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Defamation risk is real for those accusing Trump

Women coming forward in the wake of new harassment allegations against U.S. presidential candidate Donald Trump should be aware of the risk of defamation, warns Toronto civil sexual abuse lawyer Elizabeth Grace.

“Even assuming their allegations of sexual assault are true, a defamation lawsuit against them is a real danger,” says Grace, partner with Lerners LLP.

“Suddenly, the person believing she was the one wronged is accused of being the wrongdoer. The tables can be turned, and the person claiming to be the victim is put on the defensive with all of the emotional and financial costs associated with responding to a defamation suit,” says Grace.

Trump’s so-called “locker room talk” and allegations of harassment against him have spurred women to share publicly allegations of sexual assault, harassment and other forms of abuse online, according to media reports. Reports about other high-profile figures like Jian Ghomeshi and Bill Cosby generated similar waves of women coming forward to share their personal experiences of sexual abuse with these men and with others more generally.

But Grace is concerned that this puts the women who come forward and those who repeat and republish their stories at risk of being sued for defamation.

“Anyone can start a lawsuit, whether it has merit or not,” says Grace, who has specialized in sexual assault matters for two decades.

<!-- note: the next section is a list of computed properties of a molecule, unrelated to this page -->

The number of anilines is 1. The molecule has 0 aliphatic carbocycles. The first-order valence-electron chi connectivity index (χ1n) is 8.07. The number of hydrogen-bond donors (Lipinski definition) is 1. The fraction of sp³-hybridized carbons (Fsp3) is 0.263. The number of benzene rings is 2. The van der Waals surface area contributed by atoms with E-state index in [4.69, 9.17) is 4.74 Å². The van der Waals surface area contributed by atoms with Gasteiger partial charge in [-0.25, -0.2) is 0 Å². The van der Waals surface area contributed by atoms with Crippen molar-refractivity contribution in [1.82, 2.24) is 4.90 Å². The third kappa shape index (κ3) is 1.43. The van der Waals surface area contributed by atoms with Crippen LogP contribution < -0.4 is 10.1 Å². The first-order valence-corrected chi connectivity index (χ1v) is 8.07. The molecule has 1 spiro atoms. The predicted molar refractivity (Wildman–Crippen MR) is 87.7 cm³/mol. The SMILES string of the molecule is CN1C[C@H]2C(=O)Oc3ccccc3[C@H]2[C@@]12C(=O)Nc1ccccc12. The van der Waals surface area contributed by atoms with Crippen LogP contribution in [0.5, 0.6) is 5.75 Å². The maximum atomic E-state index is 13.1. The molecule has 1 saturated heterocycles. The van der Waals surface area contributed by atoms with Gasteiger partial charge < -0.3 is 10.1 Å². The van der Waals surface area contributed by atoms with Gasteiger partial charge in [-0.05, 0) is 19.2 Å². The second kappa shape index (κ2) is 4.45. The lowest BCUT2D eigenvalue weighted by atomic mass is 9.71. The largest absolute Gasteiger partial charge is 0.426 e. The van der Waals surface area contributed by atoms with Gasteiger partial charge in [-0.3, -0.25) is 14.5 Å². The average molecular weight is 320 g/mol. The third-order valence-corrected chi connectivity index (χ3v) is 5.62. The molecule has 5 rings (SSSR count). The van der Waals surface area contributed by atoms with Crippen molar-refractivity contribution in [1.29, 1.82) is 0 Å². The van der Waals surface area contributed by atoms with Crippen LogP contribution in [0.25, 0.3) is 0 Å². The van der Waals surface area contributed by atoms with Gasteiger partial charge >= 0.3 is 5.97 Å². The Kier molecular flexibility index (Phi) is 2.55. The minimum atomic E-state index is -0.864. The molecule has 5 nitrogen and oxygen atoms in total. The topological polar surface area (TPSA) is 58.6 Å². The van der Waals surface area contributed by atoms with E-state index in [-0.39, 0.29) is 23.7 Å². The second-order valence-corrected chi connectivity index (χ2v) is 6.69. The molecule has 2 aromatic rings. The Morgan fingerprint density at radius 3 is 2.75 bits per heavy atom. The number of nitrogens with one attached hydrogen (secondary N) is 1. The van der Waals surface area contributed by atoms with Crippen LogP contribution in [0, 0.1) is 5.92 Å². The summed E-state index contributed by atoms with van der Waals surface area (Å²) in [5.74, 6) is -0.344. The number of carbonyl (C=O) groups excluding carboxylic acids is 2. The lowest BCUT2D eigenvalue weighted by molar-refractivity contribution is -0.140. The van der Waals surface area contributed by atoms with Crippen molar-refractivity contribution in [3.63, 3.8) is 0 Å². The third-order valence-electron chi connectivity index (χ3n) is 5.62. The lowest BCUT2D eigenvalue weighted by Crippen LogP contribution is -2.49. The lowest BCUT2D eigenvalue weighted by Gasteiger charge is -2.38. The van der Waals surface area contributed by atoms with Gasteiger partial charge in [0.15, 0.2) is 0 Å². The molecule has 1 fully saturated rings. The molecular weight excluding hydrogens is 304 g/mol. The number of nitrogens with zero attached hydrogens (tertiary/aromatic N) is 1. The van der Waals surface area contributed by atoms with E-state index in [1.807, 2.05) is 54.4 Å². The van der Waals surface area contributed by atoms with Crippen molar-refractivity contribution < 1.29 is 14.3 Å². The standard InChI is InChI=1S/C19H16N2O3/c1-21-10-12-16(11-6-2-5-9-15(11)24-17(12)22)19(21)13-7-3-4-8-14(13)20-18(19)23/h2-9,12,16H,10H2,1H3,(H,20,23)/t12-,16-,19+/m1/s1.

“It is important to appreciate that it is not only the person who first made and circulated the defamatory statement that is at risk of being sued for defamation, but also others who repeat or republish the statement,” Grace says.

“It is therefore essential that family members and friends who may be feeling intense anger, upset and/or betrayal that a loved one has been hurt and want to demonstrate their support, understand that by more widely disseminating the allegations, they become directly responsible for their actions and are not shielded by the fact that the allegations originated with someone else.”

Generally, Grace advises those who are alleging abuse or harassment against someone to confide initially in a lawyer for advice and to a health-care professional for treatment and therapeutic support, and to be very careful who else they tell.

“Avoid using electronic forms of communication, such as email or social media, when communicating about these sensitive matters, as these are forms of communication over which you can quickly lose control and that are long-lasting,” she warns.

In her blog Grace provides more background and basic information on steps to take to protect against successful defamation lawsuits.

This article originally appeared on AdvocateDaily.com

Elizabeth Grace

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